Updated from 12:20 a.m. EST
investors may be relieved that the banking institution is not being fully nationalized, but that doesn't mean the company won't suffer from being under tighter government control.
The Wall Street Journal
reported late Sunday that the company is in talks with federal officials that could result in the U.S. government substantially expanding its ownership of the bank to as much as 40%, citing people familiar with the situation.
In its proposed plan to regulators, Citi executives hope the stake will be closer to 25%, these people said, the
reports. But there is the possibility the talks could fall apart, the
Shares of Citi jumped as high as 27% on Monday, before closing up 9.7% to $2.14. Investors seemed calmed by the fact that a larger government equity stake "could be a better outcome than a full nationalization as some have feared," Jason Goldberg, an analyst at Barclays Capital, wrote in a note.
Still at it current stock price, Citi has just two choices -- nationalization or additional government intervention, says Morningstar analyst Jaime Peters. "
There seems to be zero way that the company can make it on its own
with its current stock price," she says.
"The positive is going to be a firmer capital base, which should in turn induce more customer confidence" in the company, she says. "That seems to be the only major reason to do this."
Still, "there is a difference between a 40% stake and actual nationalization," Peters says. "This is not nationalization." Rather, the government is taking baby steps toward nationalization in hopes that the economy will stabilize before it is forced to do so, she says.
Under the scenario being considered, according to the
, a substantial chunk of the $45 billion in preferred shares held by the government would convert into common stock, people familiar with the matter said. The government obtained those shares, equivalent to a stake of 7.8%, in return for pumping capital into Citi.
says the move wouldn't cost taxpayers additional money, but other Citi shareholders would see their stock diluted. A larger ownership stake by the government could fuel speculation that other troubled banks will line up for similar agreements.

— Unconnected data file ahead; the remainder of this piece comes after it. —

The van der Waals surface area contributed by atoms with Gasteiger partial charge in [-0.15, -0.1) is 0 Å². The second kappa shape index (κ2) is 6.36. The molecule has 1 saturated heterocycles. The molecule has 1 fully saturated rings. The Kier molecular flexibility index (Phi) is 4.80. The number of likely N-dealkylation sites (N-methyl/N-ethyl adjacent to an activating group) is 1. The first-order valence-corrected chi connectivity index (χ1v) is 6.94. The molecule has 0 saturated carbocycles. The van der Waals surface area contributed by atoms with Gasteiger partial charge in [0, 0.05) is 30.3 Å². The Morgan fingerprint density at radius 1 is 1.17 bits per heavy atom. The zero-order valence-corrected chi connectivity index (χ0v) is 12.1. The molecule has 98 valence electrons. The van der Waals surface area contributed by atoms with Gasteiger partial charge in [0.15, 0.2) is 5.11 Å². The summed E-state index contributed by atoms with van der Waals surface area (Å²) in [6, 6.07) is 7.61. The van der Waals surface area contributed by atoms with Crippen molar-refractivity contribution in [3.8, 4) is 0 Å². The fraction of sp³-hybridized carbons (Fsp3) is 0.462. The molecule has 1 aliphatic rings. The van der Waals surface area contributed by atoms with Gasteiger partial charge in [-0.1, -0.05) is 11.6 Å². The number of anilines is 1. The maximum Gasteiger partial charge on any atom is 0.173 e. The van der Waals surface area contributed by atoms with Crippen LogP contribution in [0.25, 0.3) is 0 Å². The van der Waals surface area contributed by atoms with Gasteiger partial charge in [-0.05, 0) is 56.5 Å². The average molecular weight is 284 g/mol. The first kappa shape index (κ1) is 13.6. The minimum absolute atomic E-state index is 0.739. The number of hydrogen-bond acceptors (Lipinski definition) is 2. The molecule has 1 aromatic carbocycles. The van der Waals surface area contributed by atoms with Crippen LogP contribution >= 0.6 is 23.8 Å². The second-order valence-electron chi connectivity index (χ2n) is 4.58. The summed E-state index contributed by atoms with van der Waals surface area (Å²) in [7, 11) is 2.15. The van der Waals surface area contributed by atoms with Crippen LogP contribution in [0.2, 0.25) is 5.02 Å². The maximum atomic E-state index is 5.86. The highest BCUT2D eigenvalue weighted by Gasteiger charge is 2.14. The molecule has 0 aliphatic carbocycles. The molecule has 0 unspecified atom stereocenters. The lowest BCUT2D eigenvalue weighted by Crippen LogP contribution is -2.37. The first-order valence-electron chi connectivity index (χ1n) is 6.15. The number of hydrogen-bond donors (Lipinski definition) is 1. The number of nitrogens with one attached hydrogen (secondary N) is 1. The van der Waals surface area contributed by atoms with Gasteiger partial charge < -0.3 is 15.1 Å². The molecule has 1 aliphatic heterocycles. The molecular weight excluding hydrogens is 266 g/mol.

The government has gone to great lengths to stress it is not planning to
the banking system. Concerns over customer attrition -- caused by fears prompted by the declining stock price - and reports the government will begin its so-called stress testing on the banks this week, probably accelerated Citi's acknowledgement that it needs more help, Peters says.
Citi declined to comment on the
article, but reiterated on Monday that its capital base is "very strong" and that it continues to focus on reducing assets on its balance sheet, expense control and streamlining businesses for "future profitable growth."
In an internal memo distributed late Friday, Citi's CEO Vikram Pandit addressed the speculation of the
of the bank. He attempted to reassure employees by saying that he remained "very confident in Citi's prospects and business position around the world."
Pandit highlighted statements made by the White House on Friday that it prefers a privately held banking system.
While Citi's tier-1 capital ratio was close to 12% at the end of the fourth quarter -- far above the 6% well-capitalized threshold, Citi's tangible common equity ratio -- another measure of a bank's financial strength that gives weight to common shares -- was far more miniscule, at 1.5%. In comparison,
tangible common equity ratio was 3.8%, while
had a tangible common equity at 3.5%, according to Peters.
On Friday, shares of Citi fell 22% to close below $2, and
Bank of America
shares also sank, as talk of the banks' nationalization spooked investors. Both banks already have received significant help from taxpayers as the government has rushed in to try to save the financial sector. The White House, however, has insisted it's not trying to take over the two ailing financial institutions.
BofA said Sunday that it isn't discussing the sale of a larger ownership stake to the government.
Fox-Pitt Kelton Cochran Caronia Waller analyst David Trone worries that the government could "harmfully meddle" in Citi's operations and strategy and that customers will "avoid" Citi as a result.
"It's possible that Citi could end up unprofitable even in normal times," he writes in a note. "If we're right, the government will have a hard time ... selling its stake back to the public markets."
He refers to nationalization as "a trap that the U.S. government should avoid" and "completely unnecessary" as long as depositors are calm, he writes.
"In our view, the U.S. government should not set a precedent of catering to the stock market's fears and the associated pressure from the press, particularly since, if Citi is nationalized all bank stocks are likely to get crushed in fear," the note says.
Joseph Woelfel contributed to this report
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